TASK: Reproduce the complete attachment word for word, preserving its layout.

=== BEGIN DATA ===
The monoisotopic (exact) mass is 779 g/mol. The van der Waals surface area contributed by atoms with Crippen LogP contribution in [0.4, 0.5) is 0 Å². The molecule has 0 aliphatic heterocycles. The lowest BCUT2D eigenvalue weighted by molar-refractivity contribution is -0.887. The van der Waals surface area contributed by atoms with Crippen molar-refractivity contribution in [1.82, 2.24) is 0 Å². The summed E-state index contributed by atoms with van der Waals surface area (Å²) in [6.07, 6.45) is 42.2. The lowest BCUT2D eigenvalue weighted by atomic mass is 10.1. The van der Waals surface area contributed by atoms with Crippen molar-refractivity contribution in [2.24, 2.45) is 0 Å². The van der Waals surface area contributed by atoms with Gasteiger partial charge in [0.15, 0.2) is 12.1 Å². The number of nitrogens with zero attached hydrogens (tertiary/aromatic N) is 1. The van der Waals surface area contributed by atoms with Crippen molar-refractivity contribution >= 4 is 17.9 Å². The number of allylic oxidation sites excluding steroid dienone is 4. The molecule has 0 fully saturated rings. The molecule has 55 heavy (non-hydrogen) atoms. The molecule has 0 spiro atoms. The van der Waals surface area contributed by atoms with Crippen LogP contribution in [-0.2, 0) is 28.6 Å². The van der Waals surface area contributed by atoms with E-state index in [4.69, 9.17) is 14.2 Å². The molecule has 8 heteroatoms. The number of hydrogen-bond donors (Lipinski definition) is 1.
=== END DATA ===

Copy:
The monoisotopic (exact) mass is 779 g/mol. The van der Waals surface area contributed by atoms with Crippen LogP contribution in [0.4, 0.5) is 0 Å². The molecule has 0 aliphatic heterocycles. The lowest BCUT2D eigenvalue weighted by molar-refractivity contribution is -0.887. The van der Waals surface area contributed by atoms with Crippen molar-refractivity contribution in [1.82, 2.24) is 0 Å². The summed E-state index contributed by atoms with van der Waals surface area (Å²) in [6.07, 6.45) is 42.2. The lowest BCUT2D eigenvalue weighted by atomic mass is 10.1. The van der Waals surface area contributed by atoms with Crippen molar-refractivity contribution in [2.24, 2.45) is 0 Å². The van der Waals surface area contributed by atoms with Gasteiger partial charge in [0.15, 0.2) is 12.1 Å². The number of nitrogens with zero attached hydrogens (tertiary/aromatic N) is 1. The van der Waals surface area contributed by atoms with Crippen molar-refractivity contribution >= 4 is 17.9 Å². The number of allylic oxidation sites excluding steroid dienone is 4. The molecule has 0 fully saturated rings. The molecule has 55 heavy (non-hydrogen) atoms. The molecule has 0 spiro atoms. The van der Waals surface area contributed by atoms with Crippen LogP contribution in [-0.2, 0) is 28.6 Å². The van der Waals surface area contributed by atoms with E-state index in [4.69, 9.17) is 14.2 Å². The molecule has 8 heteroatoms. The number of hydrogen-bond donors (Lipinski definition) is 1.